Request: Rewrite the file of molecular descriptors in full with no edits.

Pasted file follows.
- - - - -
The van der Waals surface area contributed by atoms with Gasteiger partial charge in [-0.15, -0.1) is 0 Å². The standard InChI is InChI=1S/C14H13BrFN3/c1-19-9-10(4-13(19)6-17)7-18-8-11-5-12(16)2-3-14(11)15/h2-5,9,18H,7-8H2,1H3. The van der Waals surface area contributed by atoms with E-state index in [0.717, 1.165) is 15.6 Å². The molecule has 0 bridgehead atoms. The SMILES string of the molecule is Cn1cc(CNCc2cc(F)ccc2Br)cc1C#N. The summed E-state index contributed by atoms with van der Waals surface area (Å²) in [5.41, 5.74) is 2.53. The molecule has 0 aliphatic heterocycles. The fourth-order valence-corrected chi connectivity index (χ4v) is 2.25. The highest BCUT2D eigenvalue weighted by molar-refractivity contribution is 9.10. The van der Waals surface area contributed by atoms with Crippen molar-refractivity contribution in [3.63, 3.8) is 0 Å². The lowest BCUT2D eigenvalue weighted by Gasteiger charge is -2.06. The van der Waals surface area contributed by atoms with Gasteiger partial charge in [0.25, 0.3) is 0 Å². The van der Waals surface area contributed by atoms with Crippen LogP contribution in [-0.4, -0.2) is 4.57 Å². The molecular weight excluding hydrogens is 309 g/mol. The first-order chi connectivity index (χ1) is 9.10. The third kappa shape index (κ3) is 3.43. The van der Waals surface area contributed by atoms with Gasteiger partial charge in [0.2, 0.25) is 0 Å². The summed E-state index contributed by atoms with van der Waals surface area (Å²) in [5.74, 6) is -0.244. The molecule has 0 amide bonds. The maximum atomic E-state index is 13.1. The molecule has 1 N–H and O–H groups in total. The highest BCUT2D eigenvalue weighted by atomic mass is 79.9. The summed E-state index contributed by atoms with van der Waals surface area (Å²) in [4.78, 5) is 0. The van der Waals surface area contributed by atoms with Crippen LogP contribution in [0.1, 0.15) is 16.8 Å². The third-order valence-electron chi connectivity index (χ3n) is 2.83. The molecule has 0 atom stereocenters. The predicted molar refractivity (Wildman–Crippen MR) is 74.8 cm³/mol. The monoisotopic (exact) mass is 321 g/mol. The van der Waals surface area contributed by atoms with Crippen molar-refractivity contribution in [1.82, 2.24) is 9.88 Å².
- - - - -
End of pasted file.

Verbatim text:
The van der Waals surface area contributed by atoms with Gasteiger partial charge in [-0.15, -0.1) is 0 Å². The standard InChI is InChI=1S/C14H13BrFN3/c1-19-9-10(4-13(19)6-17)7-18-8-11-5-12(16)2-3-14(11)15/h2-5,9,18H,7-8H2,1H3. The van der Waals surface area contributed by atoms with E-state index in [0.717, 1.165) is 15.6 Å². The molecule has 0 bridgehead atoms. The SMILES string of the molecule is Cn1cc(CNCc2cc(F)ccc2Br)cc1C#N. The summed E-state index contributed by atoms with van der Waals surface area (Å²) in [5.41, 5.74) is 2.53. The molecule has 0 aliphatic heterocycles. The fourth-order valence-corrected chi connectivity index (χ4v) is 2.25. The highest BCUT2D eigenvalue weighted by molar-refractivity contribution is 9.10. The van der Waals surface area contributed by atoms with Crippen molar-refractivity contribution in [3.63, 3.8) is 0 Å². The lowest BCUT2D eigenvalue weighted by Gasteiger charge is -2.06. The van der Waals surface area contributed by atoms with Gasteiger partial charge in [0.25, 0.3) is 0 Å². The van der Waals surface area contributed by atoms with Crippen LogP contribution in [-0.4, -0.2) is 4.57 Å². The molecular weight excluding hydrogens is 309 g/mol. The first-order chi connectivity index (χ1) is 9.10. The third kappa shape index (κ3) is 3.43. The van der Waals surface area contributed by atoms with Gasteiger partial charge in [0.2, 0.25) is 0 Å². The summed E-state index contributed by atoms with van der Waals surface area (Å²) in [5.74, 6) is -0.244. The molecule has 0 amide bonds. The maximum atomic E-state index is 13.1. The molecule has 1 N–H and O–H groups in total. The highest BCUT2D eigenvalue weighted by atomic mass is 79.9. The summed E-state index contributed by atoms with van der Waals surface area (Å²) in [4.78, 5) is 0. The van der Waals surface area contributed by atoms with Crippen LogP contribution in [0.1, 0.15) is 16.8 Å². The third-order valence-electron chi connectivity index (χ3n) is 2.83. The molecule has 0 atom stereocenters. The predicted molar refractivity (Wildman–Crippen MR) is 74.8 cm³/mol. The monoisotopic (exact) mass is 321 g/mol. The van der Waals surface area contributed by atoms with Crippen molar-refractivity contribution in [1.82, 2.24) is 9.88 Å².